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Faculty Discusses Social Justice Issues and Literature Through Ignatian Conversations

The Ignatian Conversations, facilitated by Co-Directors of Adult Spirituality Dr. Ann Holmquist, the Rev. Wayne Negrete, S.J. and the Rev. Jerry Hudson, S.J., is a year-long program that assembles faculty, staff, alumni and parents to reflect on various literary texts in order to foster spiritual growth every month.

The reflections take place in Ruppert Hall on the second Wednesday of every month. Over the past seven years, the group has maintained consistent membership and has welcomed a large portion of the Loyola community.

In previous years the program has read various pieces including “The Jesuit Guide to (Almost) Everything, A Spirituality for Real Life and Jesus: A Pilgrimage” by Father James Martin and “Just Mercy: A Story of Justice and Redemption” by Bryan Stevenson.
Overseeing the program for over seven years, Holmquist said, “The Ignatian Conversations began in 2010 as a result of my first Jesuit partner in the Office for Adult Spirituality, Fr. Peter Filice, and I thinking together and discussing options for how to bring adults in the community together to deepen conversations around our Ignatian, Jesuit and Catholic identity.”

Holmquist said, “In the Jesuit Constitutions, Ignatius ranks conversation equal to preaching, teaching or any other ministry. Ignatius is not the only thinker to esteem uncoerced and undistorted true conversation as a foundational human good. For our purposes it is significant that for Ignatius, true conversation was both a conduit to and a revelation of God.”

Theology teacher Dr. Jesse Rodriguez, who brings literary analysis to his Sophomores and Freshmen, said, “Regardless of how deep you dig into facts and statistics, the issues are complicated for writers and different people. Everyone is coming from their own position and world view, and that’s good. I [have]loved the idea since I’ve started here. For adults, it gives me the opportunity to be in a classroom setting, where I’m engaged and challenged with different perspectives. But everything has to be grounded in the Gospel and social justice.”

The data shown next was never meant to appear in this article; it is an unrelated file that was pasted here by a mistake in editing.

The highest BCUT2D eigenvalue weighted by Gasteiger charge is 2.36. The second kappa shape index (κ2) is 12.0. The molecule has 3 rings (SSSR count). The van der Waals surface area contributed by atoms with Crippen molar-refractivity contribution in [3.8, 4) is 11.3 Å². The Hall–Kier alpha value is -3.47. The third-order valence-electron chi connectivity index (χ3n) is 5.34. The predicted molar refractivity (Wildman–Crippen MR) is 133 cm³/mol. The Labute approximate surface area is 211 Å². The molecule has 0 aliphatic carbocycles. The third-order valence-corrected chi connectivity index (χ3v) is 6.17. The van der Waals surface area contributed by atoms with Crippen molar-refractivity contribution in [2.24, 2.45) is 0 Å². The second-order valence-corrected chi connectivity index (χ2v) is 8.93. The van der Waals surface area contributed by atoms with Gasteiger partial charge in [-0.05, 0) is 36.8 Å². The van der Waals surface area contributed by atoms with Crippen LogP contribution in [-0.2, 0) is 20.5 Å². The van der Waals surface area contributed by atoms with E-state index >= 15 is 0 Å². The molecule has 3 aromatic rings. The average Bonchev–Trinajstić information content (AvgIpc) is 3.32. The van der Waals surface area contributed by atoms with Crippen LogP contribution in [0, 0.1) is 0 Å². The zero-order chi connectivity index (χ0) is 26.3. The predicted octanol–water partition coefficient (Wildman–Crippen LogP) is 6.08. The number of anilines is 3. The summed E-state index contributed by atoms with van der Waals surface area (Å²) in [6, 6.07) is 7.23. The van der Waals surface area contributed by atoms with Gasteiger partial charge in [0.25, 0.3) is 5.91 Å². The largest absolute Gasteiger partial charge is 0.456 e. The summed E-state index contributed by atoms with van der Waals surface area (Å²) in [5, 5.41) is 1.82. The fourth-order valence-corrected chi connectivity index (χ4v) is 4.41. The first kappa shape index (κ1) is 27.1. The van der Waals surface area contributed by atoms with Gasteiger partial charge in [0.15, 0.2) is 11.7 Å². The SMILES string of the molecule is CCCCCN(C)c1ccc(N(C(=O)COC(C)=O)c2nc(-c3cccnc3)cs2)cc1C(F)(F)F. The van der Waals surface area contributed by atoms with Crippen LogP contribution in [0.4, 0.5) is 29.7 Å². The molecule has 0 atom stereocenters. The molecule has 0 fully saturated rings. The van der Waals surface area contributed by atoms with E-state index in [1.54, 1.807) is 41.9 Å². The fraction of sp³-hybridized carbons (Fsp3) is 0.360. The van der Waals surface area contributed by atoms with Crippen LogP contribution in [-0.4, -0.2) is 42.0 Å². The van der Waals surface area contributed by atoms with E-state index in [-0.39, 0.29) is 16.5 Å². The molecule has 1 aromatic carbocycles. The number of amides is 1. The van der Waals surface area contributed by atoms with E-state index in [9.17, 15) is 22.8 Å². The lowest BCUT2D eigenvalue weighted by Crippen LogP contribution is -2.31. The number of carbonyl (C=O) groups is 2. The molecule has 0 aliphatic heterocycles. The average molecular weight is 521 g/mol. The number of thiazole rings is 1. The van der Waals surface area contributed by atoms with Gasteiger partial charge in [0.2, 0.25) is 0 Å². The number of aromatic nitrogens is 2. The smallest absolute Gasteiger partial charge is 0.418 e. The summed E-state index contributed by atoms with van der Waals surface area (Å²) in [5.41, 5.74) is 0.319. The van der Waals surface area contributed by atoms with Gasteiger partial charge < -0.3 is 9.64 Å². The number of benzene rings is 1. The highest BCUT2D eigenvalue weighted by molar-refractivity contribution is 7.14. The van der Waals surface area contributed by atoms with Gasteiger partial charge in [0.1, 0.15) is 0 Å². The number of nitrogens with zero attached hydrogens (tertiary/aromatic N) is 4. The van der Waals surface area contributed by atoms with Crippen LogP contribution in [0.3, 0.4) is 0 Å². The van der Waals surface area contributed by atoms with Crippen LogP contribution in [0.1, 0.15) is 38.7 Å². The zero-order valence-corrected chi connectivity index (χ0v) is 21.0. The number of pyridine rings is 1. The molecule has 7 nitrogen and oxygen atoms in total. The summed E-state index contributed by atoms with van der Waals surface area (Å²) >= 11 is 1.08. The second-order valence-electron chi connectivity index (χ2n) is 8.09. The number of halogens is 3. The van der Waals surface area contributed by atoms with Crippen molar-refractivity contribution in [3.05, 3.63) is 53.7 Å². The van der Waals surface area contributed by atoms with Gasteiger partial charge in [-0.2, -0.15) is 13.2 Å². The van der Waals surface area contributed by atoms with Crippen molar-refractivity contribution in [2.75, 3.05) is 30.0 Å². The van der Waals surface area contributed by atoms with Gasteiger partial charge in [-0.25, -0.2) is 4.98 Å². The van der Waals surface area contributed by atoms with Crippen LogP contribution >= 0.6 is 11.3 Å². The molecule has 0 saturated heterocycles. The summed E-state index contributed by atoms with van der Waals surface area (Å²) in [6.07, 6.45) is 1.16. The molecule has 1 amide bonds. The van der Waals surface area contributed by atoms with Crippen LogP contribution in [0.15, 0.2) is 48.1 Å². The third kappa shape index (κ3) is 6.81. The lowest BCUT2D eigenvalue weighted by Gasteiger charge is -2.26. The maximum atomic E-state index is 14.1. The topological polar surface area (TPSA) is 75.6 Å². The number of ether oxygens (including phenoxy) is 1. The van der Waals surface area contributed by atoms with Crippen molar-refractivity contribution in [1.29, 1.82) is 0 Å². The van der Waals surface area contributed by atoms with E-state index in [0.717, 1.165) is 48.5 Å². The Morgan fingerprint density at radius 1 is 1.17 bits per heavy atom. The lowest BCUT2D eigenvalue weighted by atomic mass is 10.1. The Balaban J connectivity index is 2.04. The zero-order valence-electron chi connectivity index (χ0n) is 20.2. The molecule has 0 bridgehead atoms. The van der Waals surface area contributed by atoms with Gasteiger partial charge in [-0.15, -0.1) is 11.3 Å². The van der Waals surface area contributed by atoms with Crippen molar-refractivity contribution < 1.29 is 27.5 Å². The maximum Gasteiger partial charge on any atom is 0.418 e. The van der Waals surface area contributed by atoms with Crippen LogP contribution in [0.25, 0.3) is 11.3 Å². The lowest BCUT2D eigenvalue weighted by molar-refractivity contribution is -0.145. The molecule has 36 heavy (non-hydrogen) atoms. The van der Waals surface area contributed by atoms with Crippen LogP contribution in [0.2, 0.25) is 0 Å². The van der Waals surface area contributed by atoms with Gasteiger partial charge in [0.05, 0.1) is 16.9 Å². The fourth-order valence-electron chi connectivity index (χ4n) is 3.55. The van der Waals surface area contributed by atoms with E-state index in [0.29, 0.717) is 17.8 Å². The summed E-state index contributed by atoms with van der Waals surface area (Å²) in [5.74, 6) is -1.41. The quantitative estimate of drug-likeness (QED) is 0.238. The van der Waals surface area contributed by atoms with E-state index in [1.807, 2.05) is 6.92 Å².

This year, the program will be reading America’s Original Sin by Jim Wallis. Holmquist and Negrete selected the book for its reflection on the issue of racism and white privilege in America. Moreover, participants in the conversations are encouraged to connect ideas in the book to current events.

Negrete, who has been participating in the program for five years, said, “The purpose of Ignatian Conversations is to have a place where people of the Loyola community can come together and reflect upon some text in a prayerful way and to have a place to converse and faith share. I sense that there is a segment of the population in our Loyola community that is seeking such a community and a place to grow spirituality.”

Negrete said, “Sessions are about listening to one another respectfully and what’s happening in you as you listen. It’s about paying attention to the experience when I read the book and the experience of when I listen to someone else, even if their opinion is different than mine.”


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